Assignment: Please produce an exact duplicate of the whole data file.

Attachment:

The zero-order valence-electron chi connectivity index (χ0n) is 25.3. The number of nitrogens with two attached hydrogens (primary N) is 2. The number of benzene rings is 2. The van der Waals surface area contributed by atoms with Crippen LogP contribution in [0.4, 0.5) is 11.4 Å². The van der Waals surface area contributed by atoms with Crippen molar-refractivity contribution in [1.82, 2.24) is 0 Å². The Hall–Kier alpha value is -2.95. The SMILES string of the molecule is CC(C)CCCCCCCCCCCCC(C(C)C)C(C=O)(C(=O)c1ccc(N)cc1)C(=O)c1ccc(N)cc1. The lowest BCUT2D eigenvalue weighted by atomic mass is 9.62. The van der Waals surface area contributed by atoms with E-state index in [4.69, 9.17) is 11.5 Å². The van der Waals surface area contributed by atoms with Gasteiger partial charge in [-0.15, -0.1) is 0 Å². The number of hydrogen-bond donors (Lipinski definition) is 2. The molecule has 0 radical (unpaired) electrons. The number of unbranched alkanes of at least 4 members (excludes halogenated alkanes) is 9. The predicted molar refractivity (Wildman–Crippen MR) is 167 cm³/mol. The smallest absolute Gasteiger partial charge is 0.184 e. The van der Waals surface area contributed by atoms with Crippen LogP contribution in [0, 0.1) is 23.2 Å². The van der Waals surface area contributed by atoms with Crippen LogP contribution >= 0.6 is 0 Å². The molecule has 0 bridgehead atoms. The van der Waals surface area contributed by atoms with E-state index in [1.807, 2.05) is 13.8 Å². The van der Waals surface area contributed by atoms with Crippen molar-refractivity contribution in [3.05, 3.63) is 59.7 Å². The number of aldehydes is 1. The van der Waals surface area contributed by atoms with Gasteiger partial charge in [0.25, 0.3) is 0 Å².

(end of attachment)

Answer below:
The zero-order valence-electron chi connectivity index (χ0n) is 25.3. The number of nitrogens with two attached hydrogens (primary N) is 2. The number of benzene rings is 2. The van der Waals surface area contributed by atoms with Crippen LogP contribution in [0.4, 0.5) is 11.4 Å². The van der Waals surface area contributed by atoms with Crippen molar-refractivity contribution in [1.82, 2.24) is 0 Å². The Hall–Kier alpha value is -2.95. The SMILES string of the molecule is CC(C)CCCCCCCCCCCCC(C(C)C)C(C=O)(C(=O)c1ccc(N)cc1)C(=O)c1ccc(N)cc1. The lowest BCUT2D eigenvalue weighted by atomic mass is 9.62. The van der Waals surface area contributed by atoms with E-state index in [4.69, 9.17) is 11.5 Å². The van der Waals surface area contributed by atoms with Gasteiger partial charge in [-0.15, -0.1) is 0 Å². The number of hydrogen-bond donors (Lipinski definition) is 2. The molecule has 0 radical (unpaired) electrons. The number of unbranched alkanes of at least 4 members (excludes halogenated alkanes) is 9. The predicted molar refractivity (Wildman–Crippen MR) is 167 cm³/mol. The smallest absolute Gasteiger partial charge is 0.184 e. The van der Waals surface area contributed by atoms with Crippen LogP contribution in [0, 0.1) is 23.2 Å². The van der Waals surface area contributed by atoms with Crippen LogP contribution >= 0.6 is 0 Å². The molecule has 0 bridgehead atoms. The van der Waals surface area contributed by atoms with E-state index in [1.807, 2.05) is 13.8 Å². The van der Waals surface area contributed by atoms with Crippen molar-refractivity contribution in [3.05, 3.63) is 59.7 Å². The number of aldehydes is 1. The van der Waals surface area contributed by atoms with Gasteiger partial charge in [0.25, 0.3) is 0 Å².